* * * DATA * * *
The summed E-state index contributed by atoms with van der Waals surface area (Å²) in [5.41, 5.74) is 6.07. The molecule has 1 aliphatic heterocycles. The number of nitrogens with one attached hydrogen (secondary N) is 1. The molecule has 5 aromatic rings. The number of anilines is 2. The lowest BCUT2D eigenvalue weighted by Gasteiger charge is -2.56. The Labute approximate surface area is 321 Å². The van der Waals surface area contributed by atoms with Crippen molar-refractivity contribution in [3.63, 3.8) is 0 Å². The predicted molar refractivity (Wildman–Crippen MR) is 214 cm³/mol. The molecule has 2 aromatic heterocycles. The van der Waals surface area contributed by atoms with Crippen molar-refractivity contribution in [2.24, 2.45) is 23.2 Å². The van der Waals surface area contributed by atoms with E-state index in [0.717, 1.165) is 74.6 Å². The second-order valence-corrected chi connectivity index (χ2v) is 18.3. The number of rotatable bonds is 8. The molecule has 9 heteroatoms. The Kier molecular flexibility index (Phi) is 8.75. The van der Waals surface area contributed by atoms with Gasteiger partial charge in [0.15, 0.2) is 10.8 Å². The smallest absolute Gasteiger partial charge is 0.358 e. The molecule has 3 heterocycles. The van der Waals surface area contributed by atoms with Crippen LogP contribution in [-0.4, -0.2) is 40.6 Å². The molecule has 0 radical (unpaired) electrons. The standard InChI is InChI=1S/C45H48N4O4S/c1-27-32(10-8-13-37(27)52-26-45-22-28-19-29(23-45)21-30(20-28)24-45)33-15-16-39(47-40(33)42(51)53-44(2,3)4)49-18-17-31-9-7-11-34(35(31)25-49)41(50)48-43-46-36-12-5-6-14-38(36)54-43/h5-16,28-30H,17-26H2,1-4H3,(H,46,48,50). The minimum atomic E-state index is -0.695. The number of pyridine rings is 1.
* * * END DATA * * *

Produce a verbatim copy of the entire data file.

The summed E-state index contributed by atoms with van der Waals surface area (Å²) in [5.41, 5.74) is 6.07. The molecule has 1 aliphatic heterocycles. The number of nitrogens with one attached hydrogen (secondary N) is 1. The molecule has 5 aromatic rings. The number of anilines is 2. The lowest BCUT2D eigenvalue weighted by Gasteiger charge is -2.56. The Labute approximate surface area is 321 Å². The van der Waals surface area contributed by atoms with Crippen molar-refractivity contribution in [3.63, 3.8) is 0 Å². The predicted molar refractivity (Wildman–Crippen MR) is 214 cm³/mol. The molecule has 2 aromatic heterocycles. The van der Waals surface area contributed by atoms with Crippen molar-refractivity contribution in [2.24, 2.45) is 23.2 Å². The van der Waals surface area contributed by atoms with E-state index in [0.717, 1.165) is 74.6 Å². The second-order valence-corrected chi connectivity index (χ2v) is 18.3. The number of rotatable bonds is 8. The molecule has 9 heteroatoms. The Kier molecular flexibility index (Phi) is 8.75. The van der Waals surface area contributed by atoms with Gasteiger partial charge in [0.15, 0.2) is 10.8 Å². The smallest absolute Gasteiger partial charge is 0.358 e. The molecule has 3 heterocycles. The van der Waals surface area contributed by atoms with Crippen LogP contribution in [-0.4, -0.2) is 40.6 Å². The molecule has 0 radical (unpaired) electrons. The standard InChI is InChI=1S/C45H48N4O4S/c1-27-32(10-8-13-37(27)52-26-45-22-28-19-29(23-45)21-30(20-28)24-45)33-15-16-39(47-40(33)42(51)53-44(2,3)4)49-18-17-31-9-7-11-34(35(31)25-49)41(50)48-43-46-36-12-5-6-14-38(36)54-43/h5-16,28-30H,17-26H2,1-4H3,(H,46,48,50). The minimum atomic E-state index is -0.695. The number of pyridine rings is 1.